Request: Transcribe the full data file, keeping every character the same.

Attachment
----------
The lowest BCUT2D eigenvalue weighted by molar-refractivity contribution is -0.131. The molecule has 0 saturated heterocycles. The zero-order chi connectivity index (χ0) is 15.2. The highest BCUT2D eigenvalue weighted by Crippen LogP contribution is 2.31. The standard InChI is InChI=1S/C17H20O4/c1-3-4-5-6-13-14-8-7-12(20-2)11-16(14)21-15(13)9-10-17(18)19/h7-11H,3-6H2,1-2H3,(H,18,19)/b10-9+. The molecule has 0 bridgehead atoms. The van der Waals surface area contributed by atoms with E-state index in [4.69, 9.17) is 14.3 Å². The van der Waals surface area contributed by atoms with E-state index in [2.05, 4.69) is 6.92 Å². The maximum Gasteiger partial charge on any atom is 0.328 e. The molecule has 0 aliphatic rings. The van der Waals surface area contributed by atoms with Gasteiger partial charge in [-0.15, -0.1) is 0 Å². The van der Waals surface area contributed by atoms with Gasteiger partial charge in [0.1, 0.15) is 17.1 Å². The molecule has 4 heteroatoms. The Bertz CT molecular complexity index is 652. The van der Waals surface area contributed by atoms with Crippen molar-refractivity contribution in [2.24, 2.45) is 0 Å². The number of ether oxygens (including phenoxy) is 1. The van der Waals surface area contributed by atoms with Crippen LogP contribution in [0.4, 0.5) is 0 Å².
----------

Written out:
The lowest BCUT2D eigenvalue weighted by molar-refractivity contribution is -0.131. The molecule has 0 saturated heterocycles. The zero-order chi connectivity index (χ0) is 15.2. The highest BCUT2D eigenvalue weighted by Crippen LogP contribution is 2.31. The standard InChI is InChI=1S/C17H20O4/c1-3-4-5-6-13-14-8-7-12(20-2)11-16(14)21-15(13)9-10-17(18)19/h7-11H,3-6H2,1-2H3,(H,18,19)/b10-9+. The molecule has 0 bridgehead atoms. The van der Waals surface area contributed by atoms with E-state index in [4.69, 9.17) is 14.3 Å². The van der Waals surface area contributed by atoms with E-state index in [2.05, 4.69) is 6.92 Å². The maximum Gasteiger partial charge on any atom is 0.328 e. The molecule has 0 aliphatic rings. The van der Waals surface area contributed by atoms with Gasteiger partial charge in [-0.15, -0.1) is 0 Å². The van der Waals surface area contributed by atoms with Gasteiger partial charge in [0.1, 0.15) is 17.1 Å². The molecule has 4 heteroatoms. The Bertz CT molecular complexity index is 652. The van der Waals surface area contributed by atoms with Crippen molar-refractivity contribution in [2.24, 2.45) is 0 Å². The number of ether oxygens (including phenoxy) is 1. The van der Waals surface area contributed by atoms with Crippen LogP contribution in [0.4, 0.5) is 0 Å².